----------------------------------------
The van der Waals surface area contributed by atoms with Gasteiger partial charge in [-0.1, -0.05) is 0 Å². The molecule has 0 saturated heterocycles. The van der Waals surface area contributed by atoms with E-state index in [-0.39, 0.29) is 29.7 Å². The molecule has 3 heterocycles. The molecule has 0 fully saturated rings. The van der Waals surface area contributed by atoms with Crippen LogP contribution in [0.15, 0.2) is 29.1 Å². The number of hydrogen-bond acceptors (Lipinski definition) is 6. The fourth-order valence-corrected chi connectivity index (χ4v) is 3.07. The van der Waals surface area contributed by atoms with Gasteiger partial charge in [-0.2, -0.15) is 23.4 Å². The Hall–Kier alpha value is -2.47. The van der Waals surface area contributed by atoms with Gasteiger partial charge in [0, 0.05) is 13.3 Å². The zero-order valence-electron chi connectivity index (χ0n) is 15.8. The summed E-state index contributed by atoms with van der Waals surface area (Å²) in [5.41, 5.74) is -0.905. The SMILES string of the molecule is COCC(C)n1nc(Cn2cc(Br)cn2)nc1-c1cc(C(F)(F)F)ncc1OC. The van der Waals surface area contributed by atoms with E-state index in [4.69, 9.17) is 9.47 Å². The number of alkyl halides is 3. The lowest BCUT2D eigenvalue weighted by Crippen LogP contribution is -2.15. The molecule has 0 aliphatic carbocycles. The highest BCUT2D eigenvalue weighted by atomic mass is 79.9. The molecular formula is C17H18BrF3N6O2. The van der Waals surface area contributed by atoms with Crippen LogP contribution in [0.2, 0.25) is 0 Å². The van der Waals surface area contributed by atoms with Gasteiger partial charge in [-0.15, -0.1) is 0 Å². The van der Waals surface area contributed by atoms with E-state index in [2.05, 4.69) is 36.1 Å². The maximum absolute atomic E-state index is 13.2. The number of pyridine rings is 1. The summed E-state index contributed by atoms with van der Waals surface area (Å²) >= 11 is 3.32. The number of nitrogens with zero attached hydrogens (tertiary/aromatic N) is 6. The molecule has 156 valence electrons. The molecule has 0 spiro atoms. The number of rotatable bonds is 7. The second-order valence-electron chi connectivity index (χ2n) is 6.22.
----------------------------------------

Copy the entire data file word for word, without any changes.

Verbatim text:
The van der Waals surface area contributed by atoms with Gasteiger partial charge in [-0.1, -0.05) is 0 Å². The molecule has 0 saturated heterocycles. The van der Waals surface area contributed by atoms with E-state index in [-0.39, 0.29) is 29.7 Å². The molecule has 3 heterocycles. The molecule has 0 fully saturated rings. The van der Waals surface area contributed by atoms with Crippen LogP contribution in [0.15, 0.2) is 29.1 Å². The number of hydrogen-bond acceptors (Lipinski definition) is 6. The fourth-order valence-corrected chi connectivity index (χ4v) is 3.07. The van der Waals surface area contributed by atoms with Gasteiger partial charge in [-0.2, -0.15) is 23.4 Å². The Hall–Kier alpha value is -2.47. The van der Waals surface area contributed by atoms with Gasteiger partial charge in [0, 0.05) is 13.3 Å². The zero-order valence-electron chi connectivity index (χ0n) is 15.8. The summed E-state index contributed by atoms with van der Waals surface area (Å²) in [5.41, 5.74) is -0.905. The SMILES string of the molecule is COCC(C)n1nc(Cn2cc(Br)cn2)nc1-c1cc(C(F)(F)F)ncc1OC. The van der Waals surface area contributed by atoms with E-state index in [4.69, 9.17) is 9.47 Å². The number of alkyl halides is 3. The lowest BCUT2D eigenvalue weighted by Crippen LogP contribution is -2.15. The molecule has 0 aliphatic carbocycles. The highest BCUT2D eigenvalue weighted by atomic mass is 79.9. The molecular formula is C17H18BrF3N6O2. The van der Waals surface area contributed by atoms with Crippen LogP contribution in [0.2, 0.25) is 0 Å². The van der Waals surface area contributed by atoms with Gasteiger partial charge in [-0.15, -0.1) is 0 Å². The van der Waals surface area contributed by atoms with E-state index in [2.05, 4.69) is 36.1 Å². The maximum absolute atomic E-state index is 13.2. The number of pyridine rings is 1. The summed E-state index contributed by atoms with van der Waals surface area (Å²) >= 11 is 3.32. The number of nitrogens with zero attached hydrogens (tertiary/aromatic N) is 6. The molecule has 156 valence electrons. The molecule has 0 spiro atoms. The number of rotatable bonds is 7. The second-order valence-electron chi connectivity index (χ2n) is 6.22.